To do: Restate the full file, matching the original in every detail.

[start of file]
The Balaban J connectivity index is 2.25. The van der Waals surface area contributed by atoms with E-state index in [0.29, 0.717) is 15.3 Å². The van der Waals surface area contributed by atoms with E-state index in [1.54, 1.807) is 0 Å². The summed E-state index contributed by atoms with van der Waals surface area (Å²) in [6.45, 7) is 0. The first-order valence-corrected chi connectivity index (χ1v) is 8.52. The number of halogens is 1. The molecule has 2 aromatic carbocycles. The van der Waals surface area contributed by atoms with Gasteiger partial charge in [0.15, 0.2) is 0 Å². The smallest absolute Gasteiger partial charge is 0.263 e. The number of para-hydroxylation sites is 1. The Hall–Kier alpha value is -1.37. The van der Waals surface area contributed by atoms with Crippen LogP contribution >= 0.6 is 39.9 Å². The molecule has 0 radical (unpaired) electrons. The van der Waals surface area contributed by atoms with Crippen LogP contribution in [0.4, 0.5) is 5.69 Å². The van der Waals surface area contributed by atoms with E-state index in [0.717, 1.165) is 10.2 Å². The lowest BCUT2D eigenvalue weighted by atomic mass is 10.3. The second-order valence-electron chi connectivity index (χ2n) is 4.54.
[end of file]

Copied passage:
The Balaban J connectivity index is 2.25. The van der Waals surface area contributed by atoms with E-state index in [0.29, 0.717) is 15.3 Å². The van der Waals surface area contributed by atoms with E-state index in [1.54, 1.807) is 0 Å². The summed E-state index contributed by atoms with van der Waals surface area (Å²) in [6.45, 7) is 0. The first-order valence-corrected chi connectivity index (χ1v) is 8.52. The number of halogens is 1. The molecule has 2 aromatic carbocycles. The van der Waals surface area contributed by atoms with Gasteiger partial charge in [0.15, 0.2) is 0 Å². The smallest absolute Gasteiger partial charge is 0.263 e. The number of para-hydroxylation sites is 1. The Hall–Kier alpha value is -1.37. The van der Waals surface area contributed by atoms with Crippen LogP contribution >= 0.6 is 39.9 Å². The molecule has 0 radical (unpaired) electrons. The van der Waals surface area contributed by atoms with Crippen LogP contribution in [0.4, 0.5) is 5.69 Å². The van der Waals surface area contributed by atoms with E-state index in [0.717, 1.165) is 10.2 Å². The lowest BCUT2D eigenvalue weighted by atomic mass is 10.3. The second-order valence-electron chi connectivity index (χ2n) is 4.54.